Hi I’m Gidon from thetechnologyman.com. The HP Pavilion 15 is a 15.6” laptop with a full HD IPS touch screen, 512GB fast SSD, Ryzen 5-3500U processor and 8GB of RAM. There are other models in the range, but this one offers a good balance between performance and price. It’s currently around £550 or $600 – but check the links below for the latest prices. It’s not the flashiest laptop. It’s predominantly plastic, there’s no 360 degree hinge and it’s not super lightweight. But it’s fast enough to run pretty much anything and can even handle some light gaming with its integrated Vega 8 graphics. Could this be the perfect all-round laptop for most of us? Let’s find out. Overview Inside the box you get the laptop itself, a 45W charger and a quick-start guide. You can download a full user guide from HP that I’ll link to below. The left side of the laptop has a full size HDMI port, a Gigabit Ethernet port with accompanying status LEDs, a USB Type-C port, the status LED for the SSD drive and a combo headphone microphone jack. The right side has the memory card reader, a Kensington security slot, 2 standard USB type-A ports and the charging port with its accompanying LED.
HP Pavilion 15 Laptop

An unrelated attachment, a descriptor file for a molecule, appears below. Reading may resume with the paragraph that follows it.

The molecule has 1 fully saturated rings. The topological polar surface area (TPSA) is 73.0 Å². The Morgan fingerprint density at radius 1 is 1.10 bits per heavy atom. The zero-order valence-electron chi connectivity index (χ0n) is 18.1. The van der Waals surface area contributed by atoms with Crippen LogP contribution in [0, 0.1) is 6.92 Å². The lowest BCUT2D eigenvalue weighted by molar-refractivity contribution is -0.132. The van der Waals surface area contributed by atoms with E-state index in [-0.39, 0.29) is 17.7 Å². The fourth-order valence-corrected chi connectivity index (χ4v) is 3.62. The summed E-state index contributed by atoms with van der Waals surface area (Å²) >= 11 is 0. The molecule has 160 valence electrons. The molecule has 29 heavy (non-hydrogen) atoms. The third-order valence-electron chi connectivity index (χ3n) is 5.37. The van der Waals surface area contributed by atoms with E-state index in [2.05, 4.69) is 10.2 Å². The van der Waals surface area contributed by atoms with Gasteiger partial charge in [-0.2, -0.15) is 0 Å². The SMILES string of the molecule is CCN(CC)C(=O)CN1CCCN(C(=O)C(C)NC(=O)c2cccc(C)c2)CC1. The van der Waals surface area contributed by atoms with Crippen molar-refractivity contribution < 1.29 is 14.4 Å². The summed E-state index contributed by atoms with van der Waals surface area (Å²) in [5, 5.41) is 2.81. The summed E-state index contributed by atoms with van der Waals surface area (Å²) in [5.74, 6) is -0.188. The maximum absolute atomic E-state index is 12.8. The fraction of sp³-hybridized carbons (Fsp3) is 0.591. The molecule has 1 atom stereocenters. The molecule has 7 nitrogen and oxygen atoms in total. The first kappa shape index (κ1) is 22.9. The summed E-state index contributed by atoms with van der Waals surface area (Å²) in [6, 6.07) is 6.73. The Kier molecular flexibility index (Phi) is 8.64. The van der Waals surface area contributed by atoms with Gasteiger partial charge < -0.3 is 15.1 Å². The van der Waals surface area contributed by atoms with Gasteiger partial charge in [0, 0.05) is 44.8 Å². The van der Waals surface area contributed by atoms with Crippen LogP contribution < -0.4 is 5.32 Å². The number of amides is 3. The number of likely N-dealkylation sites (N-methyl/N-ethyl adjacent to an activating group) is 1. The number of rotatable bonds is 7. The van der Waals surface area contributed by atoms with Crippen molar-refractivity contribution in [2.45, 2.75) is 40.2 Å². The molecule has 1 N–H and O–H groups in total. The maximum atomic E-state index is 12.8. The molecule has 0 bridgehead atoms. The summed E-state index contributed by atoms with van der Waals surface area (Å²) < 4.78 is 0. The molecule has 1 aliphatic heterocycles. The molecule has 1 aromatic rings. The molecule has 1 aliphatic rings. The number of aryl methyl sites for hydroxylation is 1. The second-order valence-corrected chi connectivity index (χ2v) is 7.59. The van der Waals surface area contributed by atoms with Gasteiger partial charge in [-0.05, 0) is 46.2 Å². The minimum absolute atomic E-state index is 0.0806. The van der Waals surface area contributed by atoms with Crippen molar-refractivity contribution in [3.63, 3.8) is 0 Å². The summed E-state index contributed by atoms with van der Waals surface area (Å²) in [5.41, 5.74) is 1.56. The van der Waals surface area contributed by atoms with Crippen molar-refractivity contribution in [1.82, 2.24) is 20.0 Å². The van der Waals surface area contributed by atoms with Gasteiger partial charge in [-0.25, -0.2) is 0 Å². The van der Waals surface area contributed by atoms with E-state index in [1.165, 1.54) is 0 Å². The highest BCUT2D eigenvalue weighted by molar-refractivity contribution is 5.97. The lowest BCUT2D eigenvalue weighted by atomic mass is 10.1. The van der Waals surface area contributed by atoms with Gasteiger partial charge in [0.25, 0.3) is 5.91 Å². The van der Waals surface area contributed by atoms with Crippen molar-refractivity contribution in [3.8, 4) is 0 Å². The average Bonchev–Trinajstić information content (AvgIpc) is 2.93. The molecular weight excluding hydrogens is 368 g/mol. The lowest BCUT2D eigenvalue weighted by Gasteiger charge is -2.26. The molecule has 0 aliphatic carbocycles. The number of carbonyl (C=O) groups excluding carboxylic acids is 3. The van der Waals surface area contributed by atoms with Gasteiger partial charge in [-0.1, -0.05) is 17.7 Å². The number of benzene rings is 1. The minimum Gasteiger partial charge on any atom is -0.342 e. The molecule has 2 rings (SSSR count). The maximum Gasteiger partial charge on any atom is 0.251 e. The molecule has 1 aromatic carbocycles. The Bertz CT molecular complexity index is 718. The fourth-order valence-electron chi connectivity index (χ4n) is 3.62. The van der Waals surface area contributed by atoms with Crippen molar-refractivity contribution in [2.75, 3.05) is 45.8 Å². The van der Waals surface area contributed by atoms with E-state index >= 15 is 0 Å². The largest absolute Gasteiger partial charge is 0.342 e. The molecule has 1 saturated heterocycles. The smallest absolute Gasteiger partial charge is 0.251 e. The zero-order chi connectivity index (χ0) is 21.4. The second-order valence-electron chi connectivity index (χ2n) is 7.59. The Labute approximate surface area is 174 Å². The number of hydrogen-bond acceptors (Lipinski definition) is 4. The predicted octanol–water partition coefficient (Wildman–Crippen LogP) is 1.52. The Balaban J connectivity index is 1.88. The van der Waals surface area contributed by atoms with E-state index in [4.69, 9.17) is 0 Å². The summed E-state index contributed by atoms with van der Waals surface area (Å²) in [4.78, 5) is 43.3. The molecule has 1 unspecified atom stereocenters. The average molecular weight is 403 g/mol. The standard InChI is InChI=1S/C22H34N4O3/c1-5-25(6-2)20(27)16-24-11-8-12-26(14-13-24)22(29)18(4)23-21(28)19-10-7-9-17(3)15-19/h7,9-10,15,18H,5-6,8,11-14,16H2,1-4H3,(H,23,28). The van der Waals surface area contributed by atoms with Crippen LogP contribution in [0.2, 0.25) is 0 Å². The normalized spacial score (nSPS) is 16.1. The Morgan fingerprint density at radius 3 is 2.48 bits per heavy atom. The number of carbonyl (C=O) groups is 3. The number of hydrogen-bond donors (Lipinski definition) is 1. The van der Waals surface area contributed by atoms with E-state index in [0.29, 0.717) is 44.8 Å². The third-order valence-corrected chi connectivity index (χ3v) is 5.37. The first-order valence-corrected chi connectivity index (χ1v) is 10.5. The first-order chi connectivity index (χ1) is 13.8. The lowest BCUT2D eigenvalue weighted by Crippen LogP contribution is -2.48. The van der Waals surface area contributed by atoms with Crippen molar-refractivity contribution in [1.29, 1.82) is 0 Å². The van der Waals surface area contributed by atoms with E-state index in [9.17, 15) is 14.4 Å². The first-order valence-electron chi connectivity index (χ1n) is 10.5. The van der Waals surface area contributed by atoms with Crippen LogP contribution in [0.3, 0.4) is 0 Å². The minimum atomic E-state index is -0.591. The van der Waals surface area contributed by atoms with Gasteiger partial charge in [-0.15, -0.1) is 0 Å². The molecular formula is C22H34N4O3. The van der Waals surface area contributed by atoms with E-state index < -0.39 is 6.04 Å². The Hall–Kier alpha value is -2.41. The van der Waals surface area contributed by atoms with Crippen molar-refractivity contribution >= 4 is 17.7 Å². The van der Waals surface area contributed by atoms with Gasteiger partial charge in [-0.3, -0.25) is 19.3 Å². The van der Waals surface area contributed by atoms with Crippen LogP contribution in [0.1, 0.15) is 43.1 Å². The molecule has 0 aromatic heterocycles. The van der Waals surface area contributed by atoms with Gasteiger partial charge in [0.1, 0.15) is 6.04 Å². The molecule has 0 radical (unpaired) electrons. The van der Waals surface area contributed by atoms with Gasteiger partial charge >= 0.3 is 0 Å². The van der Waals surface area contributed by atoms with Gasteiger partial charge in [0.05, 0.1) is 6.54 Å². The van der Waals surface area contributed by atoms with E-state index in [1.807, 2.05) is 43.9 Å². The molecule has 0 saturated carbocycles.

The USB ports are all USB 3.1 Gen 1 so support a maximum of 5 Gbps, not the 10 Gbps of the more recent Gen 2, but that should still be plenty quick enough for most accessories you’ll plug in for the time being. The SD card slot is useful but limited to slow USB 2.0 speeds as seems to unfortunately be the norm. Opening the lid reveals a chiclet style keyboard with a number pad. The keyboard isn’t backlit like on some models in the range. The trackpad measures 115mm by 60mm, wider but narrower than most. The build quality of the laptop is decent if nothing spectacular. It looks fairly premium, but it’s made almost entirely of plastic. The keyboard surround and palm rest feel fairly firm but creak ever so slightly. The lid has more flex than I’d like to see, which apart from making it feel a little flimsy, offers little protection to the LCD panel behind it. The base of the laptop is more rigid with an air vent and four rubber feet. The laptop measures 361mm by 246mm and is 20mm thick taking into account its feet. It’s slightly beveled around the sides and chiseled towards the front making it look thinner. It’s lighter than spec’d at 1.7kg When you first power on the laptop you’ll need to finish off the Windows 10 install as usual. This goes fairly quickly thanks to the SSD. There’s not too much junkware – I uninstalled McAfee, letting the built in free Windows Defender take its place. If you need additional protection I usually install MalwareBytes. There’s also some HP software that I’m keeping for the time being. With its larger 15.6” display, I was pleased to see a thin 5mm bezel around the sides keeping it’s overall size down. The top bezel measures 11mm but includes the 720p HD webcam and dual microphones for noise suppression. The bottom bezel with the HP logo measures 20mm. There is a small amount of flex in the keyboard towards the centre and it does sound a little clattery, but there’s a decent 1.5mm of travel and I found typing on it perfectly acceptable. I do prefer a full size Return or Enter key though. The multi-touch trackpad is nice and wide but feels cramped in the vertical direction. The surface is a little rough compared to some high end trackpads I’ve used and I still much prefer using this laptop with a mouse, but it’s more than adequate with nice positive clicks; if you choose clicks over the default taps. And you can customise it through the pre-installed Elan Clickpad software. Display and performance The 1920 x 1080 full HD screen has an IPS touch screen panel that is one of the highlights of the laptop. There’s no 360 degree hinge to really take advantage of the touch display, but that would bump up the price. The hinge tilts back to just 130 degrees and the base of the lid then becomes a large rear foot for the laptop, tilting the keyboard slightly. Even without a 360 degree hinge, the touch display can be still useful for casual interaction with the laptop. The IPS panel looks crisp and has good viewing angles but the glossy screen is very reflective, so you still might need to adjust the tilt of the screen to reduce any distracting reflections. Personally I could probably forego the touch screen for one of the models with an anti-glare panel. Using an X-Rite i1Display Pro monitor calibrator, I measured a maximum brightness of 230 nits, a little less than the quoted 250 nits. It’s still bright enough indoors, but would struggle outside in brighter conditions. This is not a laptop specifically aimed at photographers but I calibrated the screen, again using the i1Display Pro, to attempt to get the most accurate colours possible from the screen. There wasn’t a hugely noticeable difference to my eye. I measured the colour accuracy or Delta E of the screen. Delta E is a metric for understanding how the human eye perceives colour difference with a value of less than 1 being not perceptible to the human eye. And a value between 1 and 2 being barely perceptible. I measured an average Delta E of 2.74 which is not too bad and an improvement over the 5.77 I got before calibration. Only 59% of the sRGB colour space was covered, the spectrum of colours that most devices conform to, from phones to TVs to monitors. This is a low result, but again for general use the display is more than adequate and the variation in brightness across the screen was minimal, passing a final uniformity test. The 41Wh integrated battery charges with a 45W, 19.5V 2.31A AC adapter with a 4.5mm pin. I would much prefer to see a standardised USB-C charger. Apart from being more convenient it’s also more robust. A full charge from completely empty with the laptop turned off took exactly two hours with the amber power status light turning white. The battery supports fast charging and a 30 minute charge, again from completely flat with the laptop turned off, brought the battery status to 43% – a little below the quoted 50%. A 90 minute charge brought it to 96%, higher than the quoted 90%. Battery life is quoted as 9 hours 30 minute in mixed usage and 8 hours 45 minutes for video playback. HP don’t specify exactly how they get these figures and they seem optimistic. Playing back a full HD YouTube video full screen, with brightness at maximum I got around 4 hours of usage with the battery slider at Best Performance. Dropping the performance slider to Best Battery Life and at 50% screen brightness, which is pretty dim on this laptop, this increased to just over 5 hours. These are still decent results for a powerful laptop with a 15.6” full HD screen, considering you’ll get longer just using the computer for web browsing or word processing. By default you won’t see the estimated battery remaining time, only the battery percentage. You can turn this feature on in the system BIOS. Turn the laptop off and then power on holding down the Esc key. Press the F10 key to enter the BIOS Setup. Use the arrow keys to navigate to the System Configuration menu and Enable Battery Remaining Time. This model has an AMD Ryzen 5 3500U with Radeon™ Vega 8 Graphics. It’s a quad core processor with 8 virtual threads and has a 2.1GHz base speed boosting to 3.7Ghz. It’s roughly equivalent to something like an Intel i5-8250U but its integrated graphics are better, which I’ll come back to. Together with its 8GB of DDR4 RAM running at 2400Mhz and fast M.2 NVMe 512GB SSD drive, this laptop feels very nippy in general use. Using CrystalDiskMark to test the speed of the drive, I measured 1633MB/s read speed and 944Mb/s write speed, which is much faster than even a standard SSD. The laptop booted in 8 seconds to the login screen and woke from sleep in around 3 seconds. Running the Geekbench 5 Benchmark gave a single core score of 893 and a multi-core score of 3020 which are both decent results. You can see how these results compare to a 2012 MacBook Pro, the Lenovo Yoga 530 I reviewed recently and my high end desktop PC. The UserBenchmark test gave the laptop a relatively high 74% Desktop score, but with the laptop’s integrated graphics a fairly low Gaming score of 20%. In real use, I was able to edit a fairly complex sequence in Adobe Premiere Pro with multiple layers without too much trouble. These were 4K clips in a 1080p timeline and I had created proxies or lower resolution substitute files as I do even on my powerful video editing PC. Lowering the playback and pause resolution, I could play and scrub the timeline without too many dropped frames which is quite a challenging task. Unfortunately I couldn’t use the AMD Vega 8 graphics processor for exporting using hardware encoding, for any sort of real life project at least, even though it looked like it was supported. The integrated graphics only has 2GB of dedicated VRAM which may not be enough. Perhaps if you were to increase the system RAM to 16GB that might help. Switching to software encoding that just uses the CPU was slow, taking almost 30 minutes minutes to render a 2 minute section of my 12 minute sequence using the standard YouTube preferred H264 codec. This took just over 10 minutes using software encoding on my desktop PC with an i7-8700 processor and less than a minute using the hardware encoding of my Nvidia RTX 2070 video card. But at least it is possible to use the laptop for some very heavy duty tasks if need be, although I wouldn’t buy it solely for that purpose. Considering there isn’t a dedicated graphics card, the integrated GPU handled a few games I tested quite well. You’ll have to experiment with resolution and graphics quality, but Doom was quite playable as was Fortnite and several other games I tried. The synthetic Heaven benchmark in Basic mode gave a score of 780 with a very acceptable average frame rate of 31 fps. Probably my biggest peeve with this laptop is fan noise. The fan comes on far more often than you’d expect it to, even when you’re not doing anything particularly processor intensive. I even experimented turning off Fan Always On in the BIOS, but this made little difference. And disabling HP’s CoolSense didn’t help either. Still for lighter use it’s only an occasional distraction and at least the laptop doesn’t get too hot. You can upgrade and replace components in this laptop fairly easily, although the plastic base does take a little coaxing to remove, so you might want some help if you’ve not done this sort of thing before. HP helpfully provide a full maintenance guide which I’ll link to below. It’s easy to upgrade the memory or NVMe SSD, or replace the battery when it’s no longer holding its charge. There’s even space for an additional 2.5” hard drive, although you’d need some additional parts to hold it in place and connect it to the motherboard. If you wanted to use the laptop for more intensive work, I’d start by replacing the two 4GB RAM modules for 8GB modules taking the total memory to its 16GB maximum. The 720p Wide Vision HD webcam does a good job, as do the dual microphones either side of it. Even in low light, the webcam still manages to capture an image, albeit a very grainy one. In good light it’s better than a lot of other built in webcams I’ve used. There’s an white indicator light to let you know the camera is on. The built-in stereo speakers, tuned by Bang and Olufsen according to HP’s marketing info, still sound like laptop speakers, with very little bass. But they are pretty loud and mids sound bright. It’s perfectly acceptable for video chats but for anything else, personally, I’d connect headphones or an external speaker. You could use the integrated Bluetooth 4.2 for that if you wanted to. There isn’t the latest Bluetooth 5.0 but that’s not anything I’d be too concerned about. There’s also 802.11ac WiFi and the connection was decent around the house to the very average Sky router. I didn’t quite get the download speeds of my iPhone 11 but I could still stream YouTube videos quite happily to the furthest points in the house. Conclusions The HP Pavilion 15 is a very capable laptop – I don’t really think you could ask for a much better spec for the price. The build quality is generally good and it looks quite stylish, but there’s more flex in the lid than I’d like and together with its all plastic build and lack of a 360 degree hinge, you’ll have to take a little extra care with it. The Ryzen processor and generously sized fast NVMe SSD, really make the laptop feel quick in both general use and more intensive tasks. If you wanted to use it for heavy duty work regularly you have the option of upgrading the memory to 16GB. It even handled light gaming thanks to the integrated AMD Vega 8 graphics, as long as you’re willing to adjust resolution and graphics quality. I did find the fan a little noisy and the screen is very reflective. There doesn’t seem to be much you can do about the fan noise, but you could opt for a model with an anti-glare screen at the expense of touch if you think the reflections would bother you. It may not be the flashiest laptop around, but it could well be the perfect laptop for a student going off to university, or anyone else who wants the best spec possible without breaking the bank.